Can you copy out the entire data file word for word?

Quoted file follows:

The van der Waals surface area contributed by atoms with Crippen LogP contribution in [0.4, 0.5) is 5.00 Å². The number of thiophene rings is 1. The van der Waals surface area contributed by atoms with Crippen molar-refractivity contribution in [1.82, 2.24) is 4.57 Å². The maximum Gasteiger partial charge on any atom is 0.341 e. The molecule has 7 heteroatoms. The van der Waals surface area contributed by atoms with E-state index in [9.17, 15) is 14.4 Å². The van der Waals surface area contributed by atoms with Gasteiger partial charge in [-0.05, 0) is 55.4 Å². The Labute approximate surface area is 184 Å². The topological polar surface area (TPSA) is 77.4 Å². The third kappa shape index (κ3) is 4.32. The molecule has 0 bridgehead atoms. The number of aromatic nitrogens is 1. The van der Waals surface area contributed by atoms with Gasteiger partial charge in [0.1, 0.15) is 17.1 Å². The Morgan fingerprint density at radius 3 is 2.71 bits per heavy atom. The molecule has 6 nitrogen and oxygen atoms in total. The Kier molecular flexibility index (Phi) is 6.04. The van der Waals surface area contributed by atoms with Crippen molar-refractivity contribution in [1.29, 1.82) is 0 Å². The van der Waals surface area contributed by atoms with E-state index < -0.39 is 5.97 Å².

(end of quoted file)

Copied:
The van der Waals surface area contributed by atoms with Crippen LogP contribution in [0.4, 0.5) is 5.00 Å². The number of thiophene rings is 1. The van der Waals surface area contributed by atoms with Crippen molar-refractivity contribution in [1.82, 2.24) is 4.57 Å². The maximum Gasteiger partial charge on any atom is 0.341 e. The molecule has 7 heteroatoms. The van der Waals surface area contributed by atoms with E-state index in [9.17, 15) is 14.4 Å². The van der Waals surface area contributed by atoms with Gasteiger partial charge in [-0.05, 0) is 55.4 Å². The Labute approximate surface area is 184 Å². The topological polar surface area (TPSA) is 77.4 Å². The third kappa shape index (κ3) is 4.32. The molecule has 0 bridgehead atoms. The number of aromatic nitrogens is 1. The van der Waals surface area contributed by atoms with Gasteiger partial charge in [0.1, 0.15) is 17.1 Å². The Morgan fingerprint density at radius 3 is 2.71 bits per heavy atom. The molecule has 6 nitrogen and oxygen atoms in total. The Kier molecular flexibility index (Phi) is 6.04. The van der Waals surface area contributed by atoms with Crippen molar-refractivity contribution in [1.29, 1.82) is 0 Å². The van der Waals surface area contributed by atoms with E-state index < -0.39 is 5.97 Å².